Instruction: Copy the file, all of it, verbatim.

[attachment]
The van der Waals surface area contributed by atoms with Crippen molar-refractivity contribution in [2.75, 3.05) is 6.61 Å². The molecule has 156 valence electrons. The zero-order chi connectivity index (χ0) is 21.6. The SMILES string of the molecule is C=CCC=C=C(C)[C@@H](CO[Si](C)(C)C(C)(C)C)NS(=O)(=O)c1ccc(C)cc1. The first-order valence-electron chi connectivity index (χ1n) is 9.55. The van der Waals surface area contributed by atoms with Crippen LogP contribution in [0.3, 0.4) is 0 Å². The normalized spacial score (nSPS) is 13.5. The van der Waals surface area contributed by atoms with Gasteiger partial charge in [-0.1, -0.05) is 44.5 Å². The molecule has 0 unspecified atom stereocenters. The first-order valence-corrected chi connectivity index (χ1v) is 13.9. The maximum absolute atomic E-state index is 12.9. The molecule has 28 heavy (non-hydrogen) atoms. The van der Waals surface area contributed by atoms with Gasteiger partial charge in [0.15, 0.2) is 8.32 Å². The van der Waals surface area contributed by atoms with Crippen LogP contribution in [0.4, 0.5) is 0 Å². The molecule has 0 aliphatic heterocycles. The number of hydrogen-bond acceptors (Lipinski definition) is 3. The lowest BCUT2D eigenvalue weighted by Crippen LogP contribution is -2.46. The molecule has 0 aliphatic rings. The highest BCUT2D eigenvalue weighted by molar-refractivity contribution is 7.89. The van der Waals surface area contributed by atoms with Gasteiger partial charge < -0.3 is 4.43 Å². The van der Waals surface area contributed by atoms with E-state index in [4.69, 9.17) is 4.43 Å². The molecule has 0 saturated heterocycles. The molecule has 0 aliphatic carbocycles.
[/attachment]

The van der Waals surface area contributed by atoms with Crippen molar-refractivity contribution in [2.75, 3.05) is 6.61 Å². The molecule has 156 valence electrons. The zero-order chi connectivity index (χ0) is 21.6. The SMILES string of the molecule is C=CCC=C=C(C)[C@@H](CO[Si](C)(C)C(C)(C)C)NS(=O)(=O)c1ccc(C)cc1. The first-order valence-electron chi connectivity index (χ1n) is 9.55. The van der Waals surface area contributed by atoms with Crippen LogP contribution in [0.3, 0.4) is 0 Å². The normalized spacial score (nSPS) is 13.5. The van der Waals surface area contributed by atoms with Gasteiger partial charge in [-0.1, -0.05) is 44.5 Å². The molecule has 0 unspecified atom stereocenters. The first-order valence-corrected chi connectivity index (χ1v) is 13.9. The maximum absolute atomic E-state index is 12.9. The molecule has 28 heavy (non-hydrogen) atoms. The van der Waals surface area contributed by atoms with Gasteiger partial charge in [0.15, 0.2) is 8.32 Å². The van der Waals surface area contributed by atoms with Crippen LogP contribution in [0.4, 0.5) is 0 Å². The molecule has 0 aliphatic heterocycles. The number of hydrogen-bond acceptors (Lipinski definition) is 3. The lowest BCUT2D eigenvalue weighted by Crippen LogP contribution is -2.46. The molecule has 0 aliphatic rings. The highest BCUT2D eigenvalue weighted by molar-refractivity contribution is 7.89. The van der Waals surface area contributed by atoms with Gasteiger partial charge < -0.3 is 4.43 Å². The van der Waals surface area contributed by atoms with E-state index in [4.69, 9.17) is 4.43 Å². The molecule has 0 saturated heterocycles. The molecule has 0 aliphatic carbocycles.